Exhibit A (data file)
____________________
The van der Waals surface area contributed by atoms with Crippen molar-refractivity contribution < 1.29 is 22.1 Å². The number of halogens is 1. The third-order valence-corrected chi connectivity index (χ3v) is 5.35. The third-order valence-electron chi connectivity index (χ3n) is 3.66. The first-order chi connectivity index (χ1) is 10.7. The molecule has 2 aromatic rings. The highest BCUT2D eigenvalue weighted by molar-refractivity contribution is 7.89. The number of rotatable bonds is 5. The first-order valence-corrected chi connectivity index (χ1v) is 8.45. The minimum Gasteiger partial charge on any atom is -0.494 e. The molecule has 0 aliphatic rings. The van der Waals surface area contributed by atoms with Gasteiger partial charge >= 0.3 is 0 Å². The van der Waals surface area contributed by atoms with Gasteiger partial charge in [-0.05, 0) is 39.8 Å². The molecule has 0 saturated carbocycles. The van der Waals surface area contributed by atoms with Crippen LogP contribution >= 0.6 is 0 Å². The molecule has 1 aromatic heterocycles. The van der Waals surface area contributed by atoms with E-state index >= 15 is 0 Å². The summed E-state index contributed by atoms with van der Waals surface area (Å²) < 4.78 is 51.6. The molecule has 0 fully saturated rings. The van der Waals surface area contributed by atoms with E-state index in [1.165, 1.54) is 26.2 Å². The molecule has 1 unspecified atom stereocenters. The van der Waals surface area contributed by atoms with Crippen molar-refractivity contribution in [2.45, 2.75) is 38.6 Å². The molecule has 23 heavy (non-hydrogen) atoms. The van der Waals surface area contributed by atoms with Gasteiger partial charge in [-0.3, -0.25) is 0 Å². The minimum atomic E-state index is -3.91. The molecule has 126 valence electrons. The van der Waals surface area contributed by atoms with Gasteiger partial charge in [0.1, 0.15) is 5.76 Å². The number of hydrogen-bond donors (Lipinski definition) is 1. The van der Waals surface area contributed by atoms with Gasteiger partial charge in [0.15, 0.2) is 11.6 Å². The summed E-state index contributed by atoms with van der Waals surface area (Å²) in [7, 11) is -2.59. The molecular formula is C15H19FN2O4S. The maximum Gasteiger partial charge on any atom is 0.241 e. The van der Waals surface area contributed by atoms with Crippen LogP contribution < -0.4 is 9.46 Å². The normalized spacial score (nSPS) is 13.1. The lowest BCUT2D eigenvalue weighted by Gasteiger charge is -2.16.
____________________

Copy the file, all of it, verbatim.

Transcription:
The van der Waals surface area contributed by atoms with Crippen molar-refractivity contribution < 1.29 is 22.1 Å². The number of halogens is 1. The third-order valence-corrected chi connectivity index (χ3v) is 5.35. The third-order valence-electron chi connectivity index (χ3n) is 3.66. The first-order chi connectivity index (χ1) is 10.7. The molecule has 2 aromatic rings. The highest BCUT2D eigenvalue weighted by molar-refractivity contribution is 7.89. The number of rotatable bonds is 5. The first-order valence-corrected chi connectivity index (χ1v) is 8.45. The minimum Gasteiger partial charge on any atom is -0.494 e. The molecule has 0 aliphatic rings. The van der Waals surface area contributed by atoms with Gasteiger partial charge >= 0.3 is 0 Å². The van der Waals surface area contributed by atoms with Gasteiger partial charge in [-0.05, 0) is 39.8 Å². The molecule has 0 saturated carbocycles. The van der Waals surface area contributed by atoms with Crippen LogP contribution >= 0.6 is 0 Å². The molecule has 1 aromatic heterocycles. The van der Waals surface area contributed by atoms with E-state index >= 15 is 0 Å². The summed E-state index contributed by atoms with van der Waals surface area (Å²) < 4.78 is 51.6. The molecule has 0 fully saturated rings. The van der Waals surface area contributed by atoms with E-state index in [1.165, 1.54) is 26.2 Å². The molecule has 1 unspecified atom stereocenters. The van der Waals surface area contributed by atoms with Crippen molar-refractivity contribution in [2.45, 2.75) is 38.6 Å². The molecule has 23 heavy (non-hydrogen) atoms. The van der Waals surface area contributed by atoms with Gasteiger partial charge in [-0.3, -0.25) is 0 Å². The minimum atomic E-state index is -3.91. The molecule has 126 valence electrons. The van der Waals surface area contributed by atoms with Gasteiger partial charge in [0.1, 0.15) is 5.76 Å². The number of hydrogen-bond donors (Lipinski definition) is 1. The van der Waals surface area contributed by atoms with Gasteiger partial charge in [0.15, 0.2) is 11.6 Å². The summed E-state index contributed by atoms with van der Waals surface area (Å²) in [7, 11) is -2.59. The molecular formula is C15H19FN2O4S. The maximum Gasteiger partial charge on any atom is 0.241 e. The van der Waals surface area contributed by atoms with Crippen LogP contribution < -0.4 is 9.46 Å². The normalized spacial score (nSPS) is 13.1. The lowest BCUT2D eigenvalue weighted by Gasteiger charge is -2.16.